Staunton, June 7 – In these days 70 years ago, British forces forcibly returned to Soviet control more than 30,000 Cossacks and other Russians at the Austrian city of Lienz. Many but far from all fought on the German side during the war. At Yalta, Stalin demanded their return, and the Western allies agreed fearful he might not return Allied personnel in his hands.
Many of those handed over had nothing to do with German forces, and not a few of those the British herded into the Soviet hands committed suicide or tried to, very much aware of what their fate would be if they were handed over. And the fate of those who were confirmed their fears: some were executed, and most of the rest were sent to the GULAG and an early death.
Not surprisingly, this is not an event either Western leaders or Russian ones want to talk about, the former because they are ashamed of what they did but find it hard to talk about the complexities of the fate of Russians and Cossacks; and the latter because Moscow can’t attack the West without admitting its responsibility for a massive violation of international law.
That is all the more so in both bases because the Lienz Tragedy was only part of a much larger horror: The Western allies handed over to Stalin approximately two million people, many of whom had not fought for the Germans and were sent back against their will, again in most cases to suffer and die at Soviet hands.
But for the Cossacks, the Lienz Tragedy is a singular event, one that defines in large measure how they view the world, and consequently, it is not surprising that this year, on the round anniversary, the horrors of what happened on the River Drau 70 years ago have been the occasion for recollections and actions.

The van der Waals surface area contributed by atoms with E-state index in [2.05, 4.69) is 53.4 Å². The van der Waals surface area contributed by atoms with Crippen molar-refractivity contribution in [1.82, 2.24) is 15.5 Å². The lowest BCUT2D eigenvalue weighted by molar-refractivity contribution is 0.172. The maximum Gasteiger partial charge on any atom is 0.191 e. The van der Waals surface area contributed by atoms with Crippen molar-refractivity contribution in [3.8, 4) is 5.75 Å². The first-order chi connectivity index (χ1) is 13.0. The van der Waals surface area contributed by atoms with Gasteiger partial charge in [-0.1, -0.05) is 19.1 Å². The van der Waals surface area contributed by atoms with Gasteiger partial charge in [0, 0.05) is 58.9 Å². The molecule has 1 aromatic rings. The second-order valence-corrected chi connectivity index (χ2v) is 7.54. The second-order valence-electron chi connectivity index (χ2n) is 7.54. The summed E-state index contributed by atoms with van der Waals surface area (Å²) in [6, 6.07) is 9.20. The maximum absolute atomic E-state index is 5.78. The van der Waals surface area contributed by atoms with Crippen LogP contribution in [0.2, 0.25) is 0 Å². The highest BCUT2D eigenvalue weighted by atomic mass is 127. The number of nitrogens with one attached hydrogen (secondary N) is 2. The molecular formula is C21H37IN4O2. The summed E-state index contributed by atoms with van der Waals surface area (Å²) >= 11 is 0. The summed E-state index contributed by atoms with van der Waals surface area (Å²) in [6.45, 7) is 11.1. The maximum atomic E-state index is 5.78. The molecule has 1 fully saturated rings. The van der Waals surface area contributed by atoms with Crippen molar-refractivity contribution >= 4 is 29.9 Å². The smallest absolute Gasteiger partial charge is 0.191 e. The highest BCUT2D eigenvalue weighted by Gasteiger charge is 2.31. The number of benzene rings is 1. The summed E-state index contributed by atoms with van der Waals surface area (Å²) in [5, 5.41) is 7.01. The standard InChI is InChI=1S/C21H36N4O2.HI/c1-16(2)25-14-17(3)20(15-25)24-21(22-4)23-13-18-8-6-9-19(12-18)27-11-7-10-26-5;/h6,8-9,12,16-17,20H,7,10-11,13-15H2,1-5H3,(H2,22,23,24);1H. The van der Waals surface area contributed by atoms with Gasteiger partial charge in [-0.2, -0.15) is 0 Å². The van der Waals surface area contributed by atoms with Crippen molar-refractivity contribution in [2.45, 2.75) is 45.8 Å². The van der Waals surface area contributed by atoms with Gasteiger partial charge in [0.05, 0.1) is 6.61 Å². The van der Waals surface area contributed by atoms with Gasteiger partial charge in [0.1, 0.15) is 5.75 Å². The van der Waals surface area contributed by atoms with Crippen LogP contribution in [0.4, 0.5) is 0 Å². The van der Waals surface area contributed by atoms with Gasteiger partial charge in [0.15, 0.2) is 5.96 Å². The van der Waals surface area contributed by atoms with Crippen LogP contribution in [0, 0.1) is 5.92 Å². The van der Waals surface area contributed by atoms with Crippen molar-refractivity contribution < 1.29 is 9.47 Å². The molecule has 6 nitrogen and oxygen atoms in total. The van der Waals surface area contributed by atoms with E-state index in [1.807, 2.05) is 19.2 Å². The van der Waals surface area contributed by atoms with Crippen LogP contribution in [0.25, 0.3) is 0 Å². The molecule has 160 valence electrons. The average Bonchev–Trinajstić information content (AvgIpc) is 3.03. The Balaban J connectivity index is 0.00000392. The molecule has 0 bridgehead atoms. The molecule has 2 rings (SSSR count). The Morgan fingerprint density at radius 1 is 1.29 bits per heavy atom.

Cossack communities outside of Russia, along with the Russian Orthodox Church Abroad, took the lead in marking this sad anniversary by erecting a chapel at the site of the Lienz Tragedy (pravmir.ru/v-lientse-vspominayut-70-letie-krovavoy-vyidachi-kazakov/) and thus giving new impetus to the maintenance and revival of the Cossacks around the world.
Not surprisingly, Western governments said little about what for them is a long ago event they would prefer to forget. But for the Russian government of Vladimir Putin, the events of 1945 are not ancient history but rather a touchstone for Moscow’s actions, including preventing Cossacks from going to Lienz and raiding a Cossack museum in Podolsk.
Border control troops at Domodedovo defaced the passport of Cossack activist Vladimir Melikhova and then after they had done so declared that his passport was not in order and that he could not travel abroad. Other Russian siloviki [law-enforcers] then raided his museum devoted to the Don Cossack struggle with the Bolsheviks after 1917.
It might be comforting to some to think that these two actions are random, but tragically, they aren’t: they are part of a new Moscow campaign to subordinate all Cossacks within Russia and abroad to Moscow’s command and to declare any who do not submit “enemies of the people.”
To that end, Russian officials have played up divisions within the Cossack and neo-Cossack communities of Russia, played games with the laws on Cossacks, demanded that all Cossacks become Orthodox even though many are Buddhist or Muslim, and sought to disorder Cossacks abroad by appointing its own people as their representatives rather than allowing these Cossack groups to represent themselves.
That list can be easily extended, but it proves what Melikhov says: Once again, Moscow is viewing genuine as opposed to totally controlled ones as its enemies just as Soviet forces did in the 1920s and thereafter. Given the image of the Cossacks cultivated in the West, many people there are likely to view this Kremlin action as somehow appropriate or justified.
But the anniversary of the tragedy of Lienz, which highlights the complexities of Cossack and Russian life in the 20th century, should be an occasion not for new repression or its tolerance but for reflection that what is happening to Cossacks in Russia now is but the latest turn in a Soviet-style wheel that crushed so many Cossacks and others over the last 100 years.